“As a ripe fruit has no other fear than to fall, so a man who is born has no other fear than death.” (Lord Rama, Valmiki Ramayana, Ayodhya Kand, 105.17)
यथा फलानां पक्वानां नान्यत्र पतनाद्भयम्।
एवं नरस्य जातस्य नान्यत्र मरणाद्भयम्।।
yathā phalānāṃ pakvānāṃ nānyatra patanādbhayam।
evaṃ narasya jātasya nānyatra maraṇādbhayam।।
Friend1: I trust you are doing well, putting into practice the guidelines from the authorities.
Friend2: And what are those?
Friend1: Maintaining proper distance from each other. At least six feet. Wearing a mask in public, if you feel the need. Basically, treating everyone else as if they were “eww dirty.”
Friend2: You are trying to be provocative, I know, but I will not take the bait. I will never advise anyone to go against the authority. They know better, after all.
Friend1: I am certain that you do not believe that. Anyway, it is a time of great panic. I have never experienced anything like this before. People are really afraid of getting this virus.
Friend2: The fear is unfounded, you think?
Friend1: I wouldn’t say that. You look at the death tally on the television screen throughout the day and you can’t help but be afraid. At the same time, it is not like there wouldn’t be death in the absence of the virus. People would still be in danger.
Friend2: Of what?
Friend1: So many diseases. There is danger at every step in this material world. Doesn’t Shri Rama say something to the effect of the mature human being afraid of death?
Friend2: The comparison is to the ripened fruit on the tree. It has no other fate than to fall. It has gone through everything else it needs to. Only one destiny. The mature human being knows the same will happen for them. It is not something to be taken lightly.
Friend1: Okay, but isn’t every person dangerous, all the time?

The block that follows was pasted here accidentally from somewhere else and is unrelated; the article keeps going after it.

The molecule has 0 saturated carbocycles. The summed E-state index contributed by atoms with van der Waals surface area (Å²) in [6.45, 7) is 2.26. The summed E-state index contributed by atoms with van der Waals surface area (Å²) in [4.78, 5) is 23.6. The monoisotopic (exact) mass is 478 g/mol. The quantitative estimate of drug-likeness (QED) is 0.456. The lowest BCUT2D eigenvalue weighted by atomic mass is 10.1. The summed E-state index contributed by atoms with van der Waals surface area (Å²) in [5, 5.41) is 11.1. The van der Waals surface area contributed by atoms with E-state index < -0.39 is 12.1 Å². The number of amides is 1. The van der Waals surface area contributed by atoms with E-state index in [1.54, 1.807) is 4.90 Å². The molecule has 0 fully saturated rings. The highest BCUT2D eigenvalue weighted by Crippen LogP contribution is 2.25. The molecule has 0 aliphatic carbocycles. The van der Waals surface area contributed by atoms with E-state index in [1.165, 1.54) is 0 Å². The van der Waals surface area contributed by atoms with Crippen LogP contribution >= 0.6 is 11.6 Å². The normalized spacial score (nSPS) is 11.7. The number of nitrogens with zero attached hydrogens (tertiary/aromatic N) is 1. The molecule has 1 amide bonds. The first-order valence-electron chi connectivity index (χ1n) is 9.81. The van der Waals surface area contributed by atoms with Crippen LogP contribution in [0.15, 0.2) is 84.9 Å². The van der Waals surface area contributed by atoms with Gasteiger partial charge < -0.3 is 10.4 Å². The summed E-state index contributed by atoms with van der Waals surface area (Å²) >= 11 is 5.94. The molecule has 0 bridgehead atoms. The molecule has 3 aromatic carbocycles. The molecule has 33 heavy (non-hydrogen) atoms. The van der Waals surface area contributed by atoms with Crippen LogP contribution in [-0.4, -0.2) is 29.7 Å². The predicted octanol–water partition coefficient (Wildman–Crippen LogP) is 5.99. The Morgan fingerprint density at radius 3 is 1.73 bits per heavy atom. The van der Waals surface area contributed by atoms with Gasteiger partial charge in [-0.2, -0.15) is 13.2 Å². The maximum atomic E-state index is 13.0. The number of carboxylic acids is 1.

Friend2: What do you mean?
Friend1: I am saying that in any circumstance, not just the public health emergency that we are in, there is danger from other living entities. The human beings can inflict the misery known as adhibautika.
Friend2: What is that?
Friend1: Sourced from other bhutas, which is Sanskrit for “living beings.” The ants can bite me. The mice bring dreaded disease. The weather, controlled by the demigods, can ruin my life. I am saying there shouldn’t be any added justification for panic at this time.
Friend2: That is a fair assessment. You can’t blame people for being concerned. It is difficult to keep a proper perspective during a time like this. Shastra, and especially the Vedic tradition, is here for our benefit.
Friend2: The proper consciousness. If you cling to the lotus feet of Shri Rama, really understanding the saguna feature of the Divine, then you will be able to tolerate the ups and downs. Gain and loss will be the same thing to you. A sudden pandemic will not alter your behavior or your concern.
Friend1: Wouldn’t someone say that is foolishness? Just trust in God that He will make everything right, instead of taking practical steps.
Friend2: Just the opposite, in fact. My main focus will be on service, for connecting in yoga. This means that I will automatically maintain proper habits. After all, the single greatest cause of health problems is lack of control over the senses. The Supreme Lord is Hrishikesha, or the master of all senses. If I direct my desires in His direction, He will help me to sleep properly, to eat just the right amount, and to stay calm in the face of danger.
Friend1: What is the way to serve? What is the service that needs to be maintained?
Friend2: It could vary from person to person. The simplest is to sit and chant the holy names: Hare Krishna Hare Krishna, Krishna Krishna, Hare Hare, Hare Rama Hare Rama, Rama Rama, Hare Hare. This is a kind of sacrifice, yajna. It is the most potent yajna for this age. Just try and see for yourself. It will certainly make a difference.
Standing six feet apart,
From common sense depart.
That the disease sudden and new,
When always danger to me and you.
From this illness and that,
At any time can catch.
Better with Shri Rama to stay,
Who to guide in proper way.